Here is a thirteen-step business development plan for IT professionals and consultants. It will help you become expert in your field and attract all clients you need:
1. Identify your niche. Without a niche, it is impossible to aim your business development efforts effectively. You waste time and money chasing too many prospects. On other hand, by choosing a niche, you can reach your prospects more efficiently, develop more complete solutions, and ultimately become an established expert much more easily.
It may seem counterintuitive, but choosing a niche INCREASES number of clients you attract, while REDUCING number of prospects that you try to reach. There are two parts to a niche. First, identify services you want to offer. Second, identify clients you want to hire you. You can identify clients by their industry (e.g. banking), demography (e.g. executives, home computer users), geography (e.g. San Diego), or interests (e.g. travel).
2. Identify compelling problem you solve. Prospects need a reason to call an IT professional to help them. No problem, no business. Develop a solid understanding of problems your target market faces, what these problems cost, and your solution.
3. Identify your edge compared to competition. In most cases, it is nearly impossible for prospects to tell one IT professionals from another. Find a way to differentiate your services by adding more value, being more efficient, offering more complete solutions, being consistent, taking risk away from client or by providing additional support or guarantees.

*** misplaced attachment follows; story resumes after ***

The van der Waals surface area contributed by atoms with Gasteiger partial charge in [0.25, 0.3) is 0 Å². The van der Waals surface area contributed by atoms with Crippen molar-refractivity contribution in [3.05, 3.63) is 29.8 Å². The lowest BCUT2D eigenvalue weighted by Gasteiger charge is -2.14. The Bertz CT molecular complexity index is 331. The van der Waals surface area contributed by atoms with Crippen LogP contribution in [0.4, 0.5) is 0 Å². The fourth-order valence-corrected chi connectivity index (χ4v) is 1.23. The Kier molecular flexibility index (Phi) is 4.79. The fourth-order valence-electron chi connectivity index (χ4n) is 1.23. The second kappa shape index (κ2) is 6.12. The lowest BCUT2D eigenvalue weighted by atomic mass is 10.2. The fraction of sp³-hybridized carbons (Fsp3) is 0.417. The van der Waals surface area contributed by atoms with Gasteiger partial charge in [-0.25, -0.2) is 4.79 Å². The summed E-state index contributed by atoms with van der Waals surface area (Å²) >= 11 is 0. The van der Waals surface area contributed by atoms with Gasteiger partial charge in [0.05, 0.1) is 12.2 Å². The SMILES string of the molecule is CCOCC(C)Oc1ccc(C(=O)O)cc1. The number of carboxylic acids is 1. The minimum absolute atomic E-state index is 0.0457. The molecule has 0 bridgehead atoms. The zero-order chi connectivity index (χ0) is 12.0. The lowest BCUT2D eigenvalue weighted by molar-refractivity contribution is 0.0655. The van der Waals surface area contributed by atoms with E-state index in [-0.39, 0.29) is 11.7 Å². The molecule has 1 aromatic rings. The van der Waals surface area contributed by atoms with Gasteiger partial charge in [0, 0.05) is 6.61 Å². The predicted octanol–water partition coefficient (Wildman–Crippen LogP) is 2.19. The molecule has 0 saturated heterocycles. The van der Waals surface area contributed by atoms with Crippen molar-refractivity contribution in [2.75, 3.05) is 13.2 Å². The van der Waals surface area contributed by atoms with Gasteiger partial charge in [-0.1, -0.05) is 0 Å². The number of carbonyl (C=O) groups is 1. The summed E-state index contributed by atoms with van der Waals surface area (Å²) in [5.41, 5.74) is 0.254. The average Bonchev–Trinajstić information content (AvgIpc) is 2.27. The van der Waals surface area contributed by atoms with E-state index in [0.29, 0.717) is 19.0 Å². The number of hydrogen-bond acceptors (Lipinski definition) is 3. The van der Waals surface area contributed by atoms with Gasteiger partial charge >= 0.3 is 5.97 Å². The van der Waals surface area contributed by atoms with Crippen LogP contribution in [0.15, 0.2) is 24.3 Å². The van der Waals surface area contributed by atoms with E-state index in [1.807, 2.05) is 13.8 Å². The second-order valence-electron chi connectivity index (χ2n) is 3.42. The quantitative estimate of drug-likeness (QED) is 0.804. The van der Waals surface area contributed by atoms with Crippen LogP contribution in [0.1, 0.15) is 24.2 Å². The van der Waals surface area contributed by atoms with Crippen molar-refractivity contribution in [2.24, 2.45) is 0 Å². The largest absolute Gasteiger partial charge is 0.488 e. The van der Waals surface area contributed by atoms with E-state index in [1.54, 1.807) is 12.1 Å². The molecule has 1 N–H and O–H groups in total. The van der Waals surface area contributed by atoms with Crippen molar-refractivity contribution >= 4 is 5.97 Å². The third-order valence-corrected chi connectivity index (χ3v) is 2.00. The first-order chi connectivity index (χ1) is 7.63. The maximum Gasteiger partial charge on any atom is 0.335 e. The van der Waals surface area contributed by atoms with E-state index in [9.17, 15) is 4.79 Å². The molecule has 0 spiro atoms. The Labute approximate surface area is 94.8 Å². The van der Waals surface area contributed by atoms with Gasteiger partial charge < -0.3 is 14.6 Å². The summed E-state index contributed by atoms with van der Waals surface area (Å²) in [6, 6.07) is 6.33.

4. Compile a mailing list that allows you to stay in touch and follow up. The list should include past clients, current clients, prospects, referral sources, and influential people that can get your name out there (e.g. editors). This database is most valuable tool in your business development tool kit.
5. Develop a series of informational messages that you can offer to prospects and clients. A web developer might offer a report entitled, "Seven secrets to designing a web site that will triple your revenue." A systems integrator might develop an audio CD called, "The ten dirty secrets in integration business that other firms don't want you to know." A networking pro might offer a piece entitled, "Nine ways to prevent a system failure that dooms your business." Make sure that these pieces identify a compelling problem, offer a solution that works, and gives examples of how you have helped in these situations so that prospect associates you with solution. Longer pieces, filled with facts, are better.